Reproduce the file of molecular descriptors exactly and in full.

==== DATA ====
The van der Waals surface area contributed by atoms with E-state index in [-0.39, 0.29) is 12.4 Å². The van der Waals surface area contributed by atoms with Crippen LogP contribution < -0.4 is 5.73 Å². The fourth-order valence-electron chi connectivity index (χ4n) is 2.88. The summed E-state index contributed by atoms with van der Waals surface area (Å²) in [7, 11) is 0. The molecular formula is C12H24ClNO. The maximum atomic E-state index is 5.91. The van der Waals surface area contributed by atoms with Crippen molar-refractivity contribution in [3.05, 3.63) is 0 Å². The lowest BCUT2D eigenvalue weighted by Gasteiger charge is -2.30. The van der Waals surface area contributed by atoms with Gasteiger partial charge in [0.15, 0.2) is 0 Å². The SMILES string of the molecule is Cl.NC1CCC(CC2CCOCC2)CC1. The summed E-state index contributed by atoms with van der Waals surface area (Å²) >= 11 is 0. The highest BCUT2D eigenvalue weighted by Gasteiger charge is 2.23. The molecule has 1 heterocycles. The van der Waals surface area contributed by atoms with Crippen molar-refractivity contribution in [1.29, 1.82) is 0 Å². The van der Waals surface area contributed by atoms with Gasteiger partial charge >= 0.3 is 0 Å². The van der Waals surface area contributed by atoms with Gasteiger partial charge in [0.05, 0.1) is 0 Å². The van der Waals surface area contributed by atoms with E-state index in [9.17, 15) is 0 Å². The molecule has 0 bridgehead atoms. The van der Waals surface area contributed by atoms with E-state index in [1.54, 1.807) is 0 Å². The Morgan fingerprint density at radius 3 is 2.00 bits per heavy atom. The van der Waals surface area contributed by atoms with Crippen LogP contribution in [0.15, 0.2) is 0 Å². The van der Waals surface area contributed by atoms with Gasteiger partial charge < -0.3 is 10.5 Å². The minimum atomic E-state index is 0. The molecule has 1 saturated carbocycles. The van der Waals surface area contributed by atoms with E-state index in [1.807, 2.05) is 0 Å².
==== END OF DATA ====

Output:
The van der Waals surface area contributed by atoms with E-state index in [-0.39, 0.29) is 12.4 Å². The van der Waals surface area contributed by atoms with Crippen LogP contribution < -0.4 is 5.73 Å². The fourth-order valence-electron chi connectivity index (χ4n) is 2.88. The summed E-state index contributed by atoms with van der Waals surface area (Å²) in [7, 11) is 0. The molecular formula is C12H24ClNO. The maximum atomic E-state index is 5.91. The van der Waals surface area contributed by atoms with Crippen molar-refractivity contribution in [3.05, 3.63) is 0 Å². The lowest BCUT2D eigenvalue weighted by Gasteiger charge is -2.30. The van der Waals surface area contributed by atoms with Gasteiger partial charge in [0.15, 0.2) is 0 Å². The SMILES string of the molecule is Cl.NC1CCC(CC2CCOCC2)CC1. The summed E-state index contributed by atoms with van der Waals surface area (Å²) >= 11 is 0. The highest BCUT2D eigenvalue weighted by Gasteiger charge is 2.23. The molecule has 1 heterocycles. The van der Waals surface area contributed by atoms with Crippen molar-refractivity contribution in [1.29, 1.82) is 0 Å². The van der Waals surface area contributed by atoms with Gasteiger partial charge >= 0.3 is 0 Å². The van der Waals surface area contributed by atoms with Gasteiger partial charge in [0.05, 0.1) is 0 Å². The van der Waals surface area contributed by atoms with E-state index in [9.17, 15) is 0 Å². The molecule has 0 bridgehead atoms. The van der Waals surface area contributed by atoms with E-state index in [1.54, 1.807) is 0 Å². The Morgan fingerprint density at radius 3 is 2.00 bits per heavy atom. The van der Waals surface area contributed by atoms with Crippen LogP contribution in [0.15, 0.2) is 0 Å². The van der Waals surface area contributed by atoms with Gasteiger partial charge < -0.3 is 10.5 Å². The minimum atomic E-state index is 0. The molecule has 1 saturated carbocycles. The van der Waals surface area contributed by atoms with E-state index in [1.807, 2.05) is 0 Å².